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9 Ways to Celebrate Day of the Dead With Kids

Published on: October 17, 2014

Día de los Muertos, or Day of the Dead, is celebrated throughout Mexico and many other Latin American countries and countries with a large Latino population. The holiday typically begins October 31 and continues through November 2. Although the festival is best known for the skull and skeleton imagery used in Mexican celebrations, it is far from morbid. Whimsical skeletons are depicted dancing and playing instruments, and skulls are brightly painted with flowers. Filled with vibrant color, music and food, Día de los Muertos is a way of honoring and remembering loved ones who have passed on — a festival that children are easily drawn to.


Make calavera sugar skulls 

One of the most iconic symbols of the Day of the Dead is the calavera, which means skull in Spanish. Sugar skulls, a popular decor and food item, are sold in markets in Mexico in the weeks leading up to the festival. But you don’t have to live in Mexico to find sugar skulls —  you can make and decorate them at home. All you need is a sugar-skull mold, sugar and water! Check out this blog post from the blog Around My Family Table for complete instructions.


Magnificent marigolds 

Marigolds are the flower traditionally used to honor the dead in Dia de los Muertos celebrations. People leave marigolds at graves and at ofrendas (small family altars); the scent is thought to draw the spirits of the dead to Earth. Make a long-lasting memory by creating tissue-paper marigolds using the directions in this post by Teach Kids Art.


Papel picado banners

During the Day of the Dead festival, colorful garlands called papel picados grace streets and homes. Papel picado means “punched or perforated paper” and these are usually made from bright tissue paper. Happy Thought blog offers this free template and a video tutorial. Here’s the free calavera templateClick here for a video tutorial and other shapes for your banner.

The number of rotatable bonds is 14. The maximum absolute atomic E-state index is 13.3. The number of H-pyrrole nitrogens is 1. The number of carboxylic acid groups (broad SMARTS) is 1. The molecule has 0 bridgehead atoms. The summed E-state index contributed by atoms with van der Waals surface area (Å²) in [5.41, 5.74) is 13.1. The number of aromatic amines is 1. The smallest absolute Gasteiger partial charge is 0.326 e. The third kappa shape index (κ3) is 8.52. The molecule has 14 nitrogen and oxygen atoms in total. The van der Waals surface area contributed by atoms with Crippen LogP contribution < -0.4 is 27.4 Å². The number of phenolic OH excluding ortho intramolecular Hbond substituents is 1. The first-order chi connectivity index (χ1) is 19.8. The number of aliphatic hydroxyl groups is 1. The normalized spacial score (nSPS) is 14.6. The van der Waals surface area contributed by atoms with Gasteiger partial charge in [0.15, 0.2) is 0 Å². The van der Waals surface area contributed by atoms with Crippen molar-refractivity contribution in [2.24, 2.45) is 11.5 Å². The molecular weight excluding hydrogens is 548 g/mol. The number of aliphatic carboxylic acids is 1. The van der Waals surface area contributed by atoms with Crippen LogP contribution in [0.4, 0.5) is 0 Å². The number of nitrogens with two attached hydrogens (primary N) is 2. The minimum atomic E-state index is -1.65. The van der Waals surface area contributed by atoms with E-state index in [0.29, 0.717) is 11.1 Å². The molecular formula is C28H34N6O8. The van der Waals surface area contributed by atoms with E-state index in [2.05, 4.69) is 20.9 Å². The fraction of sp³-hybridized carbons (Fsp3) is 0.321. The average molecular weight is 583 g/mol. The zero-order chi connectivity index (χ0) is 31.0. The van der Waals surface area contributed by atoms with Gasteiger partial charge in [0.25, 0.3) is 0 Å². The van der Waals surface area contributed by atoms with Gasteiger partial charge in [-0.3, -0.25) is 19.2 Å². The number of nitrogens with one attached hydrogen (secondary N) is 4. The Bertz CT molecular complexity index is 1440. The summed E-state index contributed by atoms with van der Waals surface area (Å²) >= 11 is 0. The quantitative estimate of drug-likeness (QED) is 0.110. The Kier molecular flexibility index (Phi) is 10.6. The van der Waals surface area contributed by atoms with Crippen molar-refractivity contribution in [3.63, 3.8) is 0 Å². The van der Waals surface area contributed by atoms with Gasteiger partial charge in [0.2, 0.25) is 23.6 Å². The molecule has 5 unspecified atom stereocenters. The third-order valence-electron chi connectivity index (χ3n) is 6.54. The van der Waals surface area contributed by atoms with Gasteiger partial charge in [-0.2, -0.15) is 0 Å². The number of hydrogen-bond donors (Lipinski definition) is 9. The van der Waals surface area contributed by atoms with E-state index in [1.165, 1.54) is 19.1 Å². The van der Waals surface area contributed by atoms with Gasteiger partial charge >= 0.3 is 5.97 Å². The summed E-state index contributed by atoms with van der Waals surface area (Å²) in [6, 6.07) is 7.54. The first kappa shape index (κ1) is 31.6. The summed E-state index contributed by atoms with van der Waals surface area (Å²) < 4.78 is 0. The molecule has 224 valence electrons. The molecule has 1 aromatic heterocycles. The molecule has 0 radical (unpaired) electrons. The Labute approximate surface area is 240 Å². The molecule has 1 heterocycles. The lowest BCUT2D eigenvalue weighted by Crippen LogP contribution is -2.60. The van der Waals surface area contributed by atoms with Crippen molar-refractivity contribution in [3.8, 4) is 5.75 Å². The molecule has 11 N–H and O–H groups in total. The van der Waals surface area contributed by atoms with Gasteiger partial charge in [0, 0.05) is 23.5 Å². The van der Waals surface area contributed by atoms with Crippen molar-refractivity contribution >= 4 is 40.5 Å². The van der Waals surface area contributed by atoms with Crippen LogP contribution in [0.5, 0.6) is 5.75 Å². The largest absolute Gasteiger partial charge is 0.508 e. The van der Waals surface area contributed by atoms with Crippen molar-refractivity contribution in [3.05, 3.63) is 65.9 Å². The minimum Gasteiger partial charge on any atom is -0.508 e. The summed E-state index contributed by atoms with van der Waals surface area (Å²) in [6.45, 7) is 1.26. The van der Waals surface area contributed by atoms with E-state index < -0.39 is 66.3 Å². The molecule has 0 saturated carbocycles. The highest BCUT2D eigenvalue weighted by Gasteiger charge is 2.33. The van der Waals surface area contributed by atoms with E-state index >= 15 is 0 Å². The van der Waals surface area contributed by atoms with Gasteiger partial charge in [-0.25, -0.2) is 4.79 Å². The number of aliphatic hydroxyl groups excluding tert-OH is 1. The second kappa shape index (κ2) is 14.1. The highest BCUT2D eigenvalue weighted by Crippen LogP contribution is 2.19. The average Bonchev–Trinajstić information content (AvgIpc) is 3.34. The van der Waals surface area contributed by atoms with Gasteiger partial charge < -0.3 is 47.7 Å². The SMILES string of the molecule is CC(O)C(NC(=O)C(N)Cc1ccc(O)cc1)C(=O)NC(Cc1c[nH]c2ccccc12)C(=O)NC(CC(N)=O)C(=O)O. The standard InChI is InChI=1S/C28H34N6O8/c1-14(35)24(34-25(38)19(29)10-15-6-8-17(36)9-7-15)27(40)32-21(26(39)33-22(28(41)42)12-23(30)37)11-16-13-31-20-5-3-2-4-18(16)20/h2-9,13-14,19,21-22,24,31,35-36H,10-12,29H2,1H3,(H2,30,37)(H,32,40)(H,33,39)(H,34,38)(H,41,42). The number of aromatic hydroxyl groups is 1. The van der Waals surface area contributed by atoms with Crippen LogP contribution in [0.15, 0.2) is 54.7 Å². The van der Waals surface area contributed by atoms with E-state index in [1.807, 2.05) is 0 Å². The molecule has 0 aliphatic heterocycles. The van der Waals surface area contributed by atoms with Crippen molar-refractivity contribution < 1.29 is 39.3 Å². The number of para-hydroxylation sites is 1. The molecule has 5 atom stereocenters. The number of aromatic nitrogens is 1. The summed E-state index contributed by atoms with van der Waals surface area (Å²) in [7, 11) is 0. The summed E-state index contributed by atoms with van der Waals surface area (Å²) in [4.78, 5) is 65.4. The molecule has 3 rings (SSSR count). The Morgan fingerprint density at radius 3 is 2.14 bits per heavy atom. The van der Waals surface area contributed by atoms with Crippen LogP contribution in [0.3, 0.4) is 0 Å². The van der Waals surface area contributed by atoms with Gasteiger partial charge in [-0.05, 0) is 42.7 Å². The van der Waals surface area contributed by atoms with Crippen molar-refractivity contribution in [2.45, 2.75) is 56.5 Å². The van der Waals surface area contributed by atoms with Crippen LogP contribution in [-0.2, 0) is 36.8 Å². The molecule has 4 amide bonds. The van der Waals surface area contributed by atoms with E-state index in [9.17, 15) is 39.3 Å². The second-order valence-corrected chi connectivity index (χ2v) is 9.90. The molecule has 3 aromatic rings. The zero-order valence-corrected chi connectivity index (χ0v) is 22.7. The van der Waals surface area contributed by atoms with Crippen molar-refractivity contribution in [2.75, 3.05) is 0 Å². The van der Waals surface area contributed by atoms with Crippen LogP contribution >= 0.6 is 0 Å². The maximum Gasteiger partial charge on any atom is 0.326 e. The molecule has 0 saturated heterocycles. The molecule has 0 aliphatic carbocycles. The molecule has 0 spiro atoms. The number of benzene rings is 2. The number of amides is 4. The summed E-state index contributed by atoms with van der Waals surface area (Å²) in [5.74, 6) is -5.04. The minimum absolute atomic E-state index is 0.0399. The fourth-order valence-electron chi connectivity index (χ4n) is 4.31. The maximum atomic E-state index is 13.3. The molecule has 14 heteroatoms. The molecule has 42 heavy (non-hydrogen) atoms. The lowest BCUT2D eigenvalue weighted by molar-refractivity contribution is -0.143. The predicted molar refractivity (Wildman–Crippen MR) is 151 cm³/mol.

Use discount code PARENTMAP and save 50 percent on all Day of the Dead printables!


Rockin' sugar skulls

Make sugar skulls last by painting these pretty symbols onto rocks. Over at Hodgepodge Crafts, they painted the details onto small stones in acrylic, then added glitz with glitter and sequins. Substitute colored sharpies for paints and even little kids can participate in this fun project!


Day of the Dead party printables

If you are throwing a party to celebrate Día de los Muertos, check out this party printable kit from Happy Thought. For only $5 you get 15 printables — from cute top hats to coffin favor boxes — for your party, all decorated in the whimsical colors and symbols that define the festival.

Use discount code PARENTMAP and save 50 percent on all Day of the Dead printables!


Pan de muerto

A traditional food served during the festival is a bread called pan de muerto, which translates to "bread of the dead." This sweet yeast bread, often scented with anise or orange, is sometimes shaped into bones, skulls or angels. Try this yummy dessert at home with this recipe from Celebrate-Day-of-the-Dead.com.


Día de los Muertos lanterns

Fun a fun, frugal Day of the Dead project, try these kid-friendly Día de los Muertos lanterns from the Growing Up Bilingual. These are calaveras drawn onto white plastic cups in sharpie, and then illuminated with LED tea lights. Put your own twist on these little lights by drawing a picture of a deceased relative or writing their name. Place along a window sill for a pretty decoration.  


Photo candle holders

Both candles and photos are an important part of honoring loved ones. Put the two elements together and remember your relatives by creating these vellum photo candle holders from the Tikkido blog. Adults will need to print the photos onto vellum, but kids can help to create and decorate the frames.


Photo credit: Steve Bridger (CC by 2.0)

Día de los Muertos altar

Families often create ofrendas or private altars to honor deceased relatives and friends. The altar usually contains candles, marigolds, sugar skulls, Day of the Dead bread and pictures of the deceased. Sometimes toys (for deceased children) or the favorite foods of those honored are placed on the altar as well. This photo depicts a Catholic Día de los Muertos shrine in Mexico. Try creating your own ofrenda by gathering together any of the above elements and use this as an opportunity to remember loved ones and teach children about those in your family who have passed on. 


Other stuff you may like:

Where to celebrate Día de Muertos around Seattle

Fall cross-cultural excursions

Halloween crafts

Fall decor crafts

Halloween cake and cupcake inspiration

Halloween treats for kids

 

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